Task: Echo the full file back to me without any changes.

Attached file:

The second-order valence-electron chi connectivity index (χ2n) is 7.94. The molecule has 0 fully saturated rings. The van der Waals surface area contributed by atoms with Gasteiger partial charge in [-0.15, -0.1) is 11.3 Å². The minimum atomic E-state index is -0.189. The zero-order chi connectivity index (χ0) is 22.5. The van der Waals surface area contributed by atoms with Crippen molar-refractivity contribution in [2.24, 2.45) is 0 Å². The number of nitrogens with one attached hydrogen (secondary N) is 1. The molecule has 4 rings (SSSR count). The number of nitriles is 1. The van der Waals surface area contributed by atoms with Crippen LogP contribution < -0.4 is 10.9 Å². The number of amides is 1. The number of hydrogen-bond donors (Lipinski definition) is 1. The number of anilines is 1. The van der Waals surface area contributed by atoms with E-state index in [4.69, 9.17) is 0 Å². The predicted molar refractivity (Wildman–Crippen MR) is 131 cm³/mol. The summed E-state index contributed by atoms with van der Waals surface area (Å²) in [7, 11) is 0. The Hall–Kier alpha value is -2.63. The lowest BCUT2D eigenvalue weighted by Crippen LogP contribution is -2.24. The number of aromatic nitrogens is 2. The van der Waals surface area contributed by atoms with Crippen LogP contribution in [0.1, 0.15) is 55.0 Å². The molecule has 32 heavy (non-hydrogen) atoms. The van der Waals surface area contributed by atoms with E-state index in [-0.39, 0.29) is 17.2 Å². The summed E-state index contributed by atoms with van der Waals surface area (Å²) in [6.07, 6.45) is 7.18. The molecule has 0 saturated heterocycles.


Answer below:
The second-order valence-electron chi connectivity index (χ2n) is 7.94. The molecule has 0 fully saturated rings. The van der Waals surface area contributed by atoms with Gasteiger partial charge in [-0.15, -0.1) is 11.3 Å². The minimum atomic E-state index is -0.189. The zero-order chi connectivity index (χ0) is 22.5. The van der Waals surface area contributed by atoms with Crippen molar-refractivity contribution in [2.24, 2.45) is 0 Å². The number of nitrogens with one attached hydrogen (secondary N) is 1. The molecule has 4 rings (SSSR count). The number of nitriles is 1. The van der Waals surface area contributed by atoms with Crippen LogP contribution < -0.4 is 10.9 Å². The number of amides is 1. The number of hydrogen-bond donors (Lipinski definition) is 1. The number of anilines is 1. The van der Waals surface area contributed by atoms with E-state index in [4.69, 9.17) is 0 Å². The predicted molar refractivity (Wildman–Crippen MR) is 131 cm³/mol. The summed E-state index contributed by atoms with van der Waals surface area (Å²) in [7, 11) is 0. The Hall–Kier alpha value is -2.63. The lowest BCUT2D eigenvalue weighted by Crippen LogP contribution is -2.24. The number of aromatic nitrogens is 2. The van der Waals surface area contributed by atoms with Crippen LogP contribution in [0.1, 0.15) is 55.0 Å². The molecule has 32 heavy (non-hydrogen) atoms. The van der Waals surface area contributed by atoms with E-state index in [-0.39, 0.29) is 17.2 Å². The summed E-state index contributed by atoms with van der Waals surface area (Å²) in [6.07, 6.45) is 7.18. The molecule has 0 saturated heterocycles.